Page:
Users are bound to make mistakes going down the purchase funnel. Allowing customers to correct and modify their order in the middle of the checkout process can prevent abandonment. Provide a ‘Remove’ link next to each and every item. Making users type the number zero in the quantity field is less convenient.

Place the ‘Continue Shopping’ button somewhere close to the order specifications. This way when users spot a mistake, they will be able to correct it immediately by choosing a different item.

remove-cart-item

The right design of the checkout process will prevent what has in recent years become the bane of the online retail industry – the growing shopping cart abandonment rates. Designers need to keep user expectations in mind and aim for a simple, functional checkout process that helps finalize the purchase.


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Monique Rivers is an Australian tech blogger who also loves good food and fashion. She works at Ninefold. Ninefold is a powerful Ruby on Rails platform, that allows you to deploy Rails apps quickly and easily.

4 Responses to “5 Design Tips to Prevent Shopping Cart Abandonment”

  1. greg

    Feb 10th, 2015

    I think a couple other things that are quite important are missed:

    * Show shipping estimates on the shopping cart

    Shipping can often be a significant factor in a purchase, but don’t hide the shipping rate until the very end. Allow an estimate to be seen even if the user is not logged in, simply by entering a zip/postal code.

    Also, be up front if you don’t ship to the user’s location.

    * Keep the cart for a long time

    Many sites store the cart contents in a cookie or server-side session that expires after 24 hours, or when the browser is closed. This is a mistake. Set the expiry to something really long (months), or even better, don’t expire at all. Sometimes a user may not get to the purchase today (they were busy, they were trying to decide on an option, comparing other sites, whatever), but that doesn’t mean they’ll never purchase.

    At the very least, if a user does abandon their cart, if they ever make their way back sometime later, they may be reminded of the purchase they had forgotten about and make it anyway.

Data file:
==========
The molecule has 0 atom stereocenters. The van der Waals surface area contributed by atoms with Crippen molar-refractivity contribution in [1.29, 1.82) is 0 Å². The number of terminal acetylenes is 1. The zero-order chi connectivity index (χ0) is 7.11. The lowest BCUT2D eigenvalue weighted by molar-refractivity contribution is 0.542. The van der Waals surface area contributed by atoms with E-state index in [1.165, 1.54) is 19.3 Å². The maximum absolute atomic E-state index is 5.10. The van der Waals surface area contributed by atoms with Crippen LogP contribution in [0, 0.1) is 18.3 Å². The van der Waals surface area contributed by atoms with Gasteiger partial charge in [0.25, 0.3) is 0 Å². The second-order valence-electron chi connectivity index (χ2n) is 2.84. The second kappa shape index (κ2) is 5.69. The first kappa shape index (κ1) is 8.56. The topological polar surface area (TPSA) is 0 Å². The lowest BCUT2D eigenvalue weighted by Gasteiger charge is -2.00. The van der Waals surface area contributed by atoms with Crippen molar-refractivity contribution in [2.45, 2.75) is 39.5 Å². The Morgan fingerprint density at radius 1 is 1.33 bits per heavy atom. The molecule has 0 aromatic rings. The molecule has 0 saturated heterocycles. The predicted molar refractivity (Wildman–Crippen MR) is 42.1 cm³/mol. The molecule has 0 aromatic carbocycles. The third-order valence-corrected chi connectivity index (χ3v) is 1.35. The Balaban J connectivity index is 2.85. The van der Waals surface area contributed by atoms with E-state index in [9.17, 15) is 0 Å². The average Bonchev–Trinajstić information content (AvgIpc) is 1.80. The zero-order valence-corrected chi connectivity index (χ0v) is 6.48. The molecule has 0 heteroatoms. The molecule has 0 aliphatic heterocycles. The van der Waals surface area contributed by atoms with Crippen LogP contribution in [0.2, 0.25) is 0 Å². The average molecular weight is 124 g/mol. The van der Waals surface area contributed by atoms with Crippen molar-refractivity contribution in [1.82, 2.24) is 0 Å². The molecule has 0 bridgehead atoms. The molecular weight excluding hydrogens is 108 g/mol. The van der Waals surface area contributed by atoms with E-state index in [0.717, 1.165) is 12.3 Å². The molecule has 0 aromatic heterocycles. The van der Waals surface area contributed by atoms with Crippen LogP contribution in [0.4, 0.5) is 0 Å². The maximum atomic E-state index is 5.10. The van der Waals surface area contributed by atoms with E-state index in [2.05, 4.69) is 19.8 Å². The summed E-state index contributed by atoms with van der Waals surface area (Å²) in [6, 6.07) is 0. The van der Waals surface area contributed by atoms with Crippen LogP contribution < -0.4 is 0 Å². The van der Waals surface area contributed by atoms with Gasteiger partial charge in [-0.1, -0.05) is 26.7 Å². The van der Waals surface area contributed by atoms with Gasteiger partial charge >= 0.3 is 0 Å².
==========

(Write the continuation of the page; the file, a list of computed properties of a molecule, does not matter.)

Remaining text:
Amazon is actually very good at this part; they will tell you when something in your cart is no longer available or has changed prices. Not everyone needs to be this sophisticated, but at least don’t erase it after a day.

    • Userflow

      Feb 27th, 2015

      Hi Greg,

      Thanks for adding more information about these checkout forms.
      I like the upfront shipping estimate, this could have a vastly impact on the conversion. I like to add some upselling idea to this.
      If you put “no shipping above 50 dollars/euros” right beside it, upselling gets even better. But mind the extra clutter you have to add.

      Can I ask you about this comment part: “Also, be up front if you don’t ship to the user’s location.”

      How can you detect the location of your visitor upfront? Or did you ment if they put in there address etc.?

      • Drasius

        Mar 18th, 2015

        I think you can easily detect users location by their IP address.

  2. Zoplay Cart

    Apr 2nd, 2015

    What I’ve seen that really helps with shopping cart abandonment is Live Support (proactive chat) software. So when a customer has stopped making progress towards completing their transaction, the proactive chat will invoke a pop-up or graphical invitation to the visitor to enter a chat with one of your customer service people to help with the transaction.